Attunity, an Israeli IT firm that provides data management, warehousing, and replication services for the world’s biggest companies, has exposed some of its customers’ data after it left three Amazon S3 buckets exposed on the internet without a password.
The AWS S3 buckets contained information on Attunity’s own operations, but also data from some of its customers — Fortune 100 companies like Ford, Netflix, and TD Bank.
The S3 buckets were found on May 13, and secured three days later, thanks to the work of data breach hunting firm UpGuard.
The exposed information included backups of employees’ OneDrive accounts; email correspondence; system passwords; private keys for production systems; sales and marketing contact information; project specifications; employee personal data; and more.
For example, UpGuard researchers found usernames and passwords for Netflix production database systems, TD Bank invoices for internal software employees were using, and various Ford internal project files.
Other information included email correspondence between employees at unnamed companies, containing passwords for work accounts or production systems.
Backup files also contained troves of private keys and passwords for companies’ internal networks.
Besides Netflix, Attunity itself was one of the companies that had its credentials for internal systems exposed, meaning the leaky S3 server could have served as a springboard for a bigger hack into Attunity’s network.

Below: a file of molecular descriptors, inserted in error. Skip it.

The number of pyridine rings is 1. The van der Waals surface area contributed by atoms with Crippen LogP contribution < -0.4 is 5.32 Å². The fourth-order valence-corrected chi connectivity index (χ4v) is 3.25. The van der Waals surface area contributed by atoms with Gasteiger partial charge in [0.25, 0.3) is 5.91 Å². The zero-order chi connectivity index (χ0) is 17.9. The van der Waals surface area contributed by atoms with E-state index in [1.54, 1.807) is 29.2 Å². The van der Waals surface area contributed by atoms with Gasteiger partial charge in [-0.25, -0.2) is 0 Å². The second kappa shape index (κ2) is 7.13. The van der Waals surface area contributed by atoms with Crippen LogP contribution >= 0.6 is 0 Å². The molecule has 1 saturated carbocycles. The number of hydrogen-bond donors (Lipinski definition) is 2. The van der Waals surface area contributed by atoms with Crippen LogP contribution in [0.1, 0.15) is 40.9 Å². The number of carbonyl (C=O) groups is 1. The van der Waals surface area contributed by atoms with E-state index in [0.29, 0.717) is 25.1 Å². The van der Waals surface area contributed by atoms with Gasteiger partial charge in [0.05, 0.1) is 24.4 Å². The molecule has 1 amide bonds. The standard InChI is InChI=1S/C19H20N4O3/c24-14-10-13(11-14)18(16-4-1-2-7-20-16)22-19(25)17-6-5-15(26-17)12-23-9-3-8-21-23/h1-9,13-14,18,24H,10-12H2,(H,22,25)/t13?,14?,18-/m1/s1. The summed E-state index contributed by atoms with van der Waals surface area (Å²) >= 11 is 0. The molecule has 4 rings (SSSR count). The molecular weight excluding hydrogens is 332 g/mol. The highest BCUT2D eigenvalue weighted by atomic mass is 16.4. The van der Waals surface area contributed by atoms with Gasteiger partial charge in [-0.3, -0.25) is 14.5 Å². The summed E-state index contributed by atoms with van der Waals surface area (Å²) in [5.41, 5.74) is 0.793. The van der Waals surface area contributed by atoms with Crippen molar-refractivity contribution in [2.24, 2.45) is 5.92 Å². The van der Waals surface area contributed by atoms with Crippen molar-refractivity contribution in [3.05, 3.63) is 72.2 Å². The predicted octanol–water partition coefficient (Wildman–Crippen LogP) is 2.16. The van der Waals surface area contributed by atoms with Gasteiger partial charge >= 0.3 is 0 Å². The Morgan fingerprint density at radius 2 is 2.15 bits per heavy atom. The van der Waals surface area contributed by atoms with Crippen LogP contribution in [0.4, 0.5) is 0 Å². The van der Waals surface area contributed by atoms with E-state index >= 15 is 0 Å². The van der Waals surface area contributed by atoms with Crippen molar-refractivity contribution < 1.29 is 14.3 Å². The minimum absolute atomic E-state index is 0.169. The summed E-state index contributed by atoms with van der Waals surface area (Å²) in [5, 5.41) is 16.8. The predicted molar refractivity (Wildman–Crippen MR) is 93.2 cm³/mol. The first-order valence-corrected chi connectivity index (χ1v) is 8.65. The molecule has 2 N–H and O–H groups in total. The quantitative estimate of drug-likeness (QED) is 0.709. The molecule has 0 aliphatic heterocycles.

“System credentials can be found in a number of places in the Attunity data set and serve as a useful reminder of how that information might be stored in many places across an organization’s digital assets,” UpGuard researchers said in a report published yesterday.
It goes without saying that the leak was massive due to the potential ramifications, providing useful information that could have led to intrusions at some of the world’s biggest companies. And Attunity has a who’s who list of customers, according to its website.
Besides data on companies’ IT systems, the S3 buckets also contained files storing employees’ personal data. Attunity was one of the companies that exposed its employees’ data, UpGuard said.
But UpGuard researchers said this was only scratching the surface in the 1TB sample data they downloaded from the exposed Attunity S3 buckets, and the leaky servers probably contained a lot more.
In an email to ZDNet, Qlik, the company who recently acquired Attunity, said it was still investigating the extent of the exposed data and that it had taken all measures to secure the leaky S3 buckets since the report.
“We are still in the process of conducting a thorough investigation into the issue and have engaged outside security firms to conduct independent security evaluations. We take this matter seriously and are committed to concluding this investigation as soon as possible,” a Qlik spokesperson told ZDNet. “At this point in the investigation, indications are that the only external access to data was by the security firm that contacted us.”